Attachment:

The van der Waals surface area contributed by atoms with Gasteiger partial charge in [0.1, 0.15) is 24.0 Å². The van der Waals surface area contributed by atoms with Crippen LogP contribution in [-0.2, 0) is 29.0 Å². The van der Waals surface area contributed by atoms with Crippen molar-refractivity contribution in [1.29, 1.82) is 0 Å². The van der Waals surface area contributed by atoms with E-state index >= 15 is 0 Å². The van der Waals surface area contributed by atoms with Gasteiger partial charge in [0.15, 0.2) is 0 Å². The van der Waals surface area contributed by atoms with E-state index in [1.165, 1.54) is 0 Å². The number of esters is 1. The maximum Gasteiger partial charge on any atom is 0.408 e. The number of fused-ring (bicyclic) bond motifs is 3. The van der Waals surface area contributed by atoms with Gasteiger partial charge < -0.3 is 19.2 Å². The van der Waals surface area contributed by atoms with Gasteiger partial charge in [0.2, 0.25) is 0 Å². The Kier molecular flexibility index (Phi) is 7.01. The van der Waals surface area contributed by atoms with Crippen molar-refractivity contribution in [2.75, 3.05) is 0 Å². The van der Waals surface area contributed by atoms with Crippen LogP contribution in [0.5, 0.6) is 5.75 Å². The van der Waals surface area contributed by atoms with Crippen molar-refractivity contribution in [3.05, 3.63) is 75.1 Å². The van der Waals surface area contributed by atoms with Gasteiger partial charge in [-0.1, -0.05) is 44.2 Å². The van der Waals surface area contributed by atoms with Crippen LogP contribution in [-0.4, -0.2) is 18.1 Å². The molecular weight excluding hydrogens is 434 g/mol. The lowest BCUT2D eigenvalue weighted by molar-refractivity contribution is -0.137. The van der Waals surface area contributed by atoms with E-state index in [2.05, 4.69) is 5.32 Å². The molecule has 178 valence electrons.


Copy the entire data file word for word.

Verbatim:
The van der Waals surface area contributed by atoms with Gasteiger partial charge in [0.1, 0.15) is 24.0 Å². The van der Waals surface area contributed by atoms with Crippen LogP contribution in [-0.2, 0) is 29.0 Å². The van der Waals surface area contributed by atoms with Crippen molar-refractivity contribution in [1.29, 1.82) is 0 Å². The van der Waals surface area contributed by atoms with E-state index >= 15 is 0 Å². The van der Waals surface area contributed by atoms with Gasteiger partial charge in [0.15, 0.2) is 0 Å². The van der Waals surface area contributed by atoms with E-state index in [1.165, 1.54) is 0 Å². The number of esters is 1. The maximum Gasteiger partial charge on any atom is 0.408 e. The number of fused-ring (bicyclic) bond motifs is 3. The van der Waals surface area contributed by atoms with Gasteiger partial charge < -0.3 is 19.2 Å². The van der Waals surface area contributed by atoms with Gasteiger partial charge in [0.2, 0.25) is 0 Å². The Kier molecular flexibility index (Phi) is 7.01. The van der Waals surface area contributed by atoms with Crippen molar-refractivity contribution in [2.75, 3.05) is 0 Å². The van der Waals surface area contributed by atoms with Crippen LogP contribution in [0.5, 0.6) is 5.75 Å². The van der Waals surface area contributed by atoms with Crippen molar-refractivity contribution in [3.05, 3.63) is 75.1 Å². The van der Waals surface area contributed by atoms with Gasteiger partial charge in [-0.1, -0.05) is 44.2 Å². The van der Waals surface area contributed by atoms with Crippen LogP contribution in [-0.4, -0.2) is 18.1 Å². The molecular weight excluding hydrogens is 434 g/mol. The lowest BCUT2D eigenvalue weighted by molar-refractivity contribution is -0.137. The van der Waals surface area contributed by atoms with E-state index in [2.05, 4.69) is 5.32 Å². The molecule has 178 valence electrons.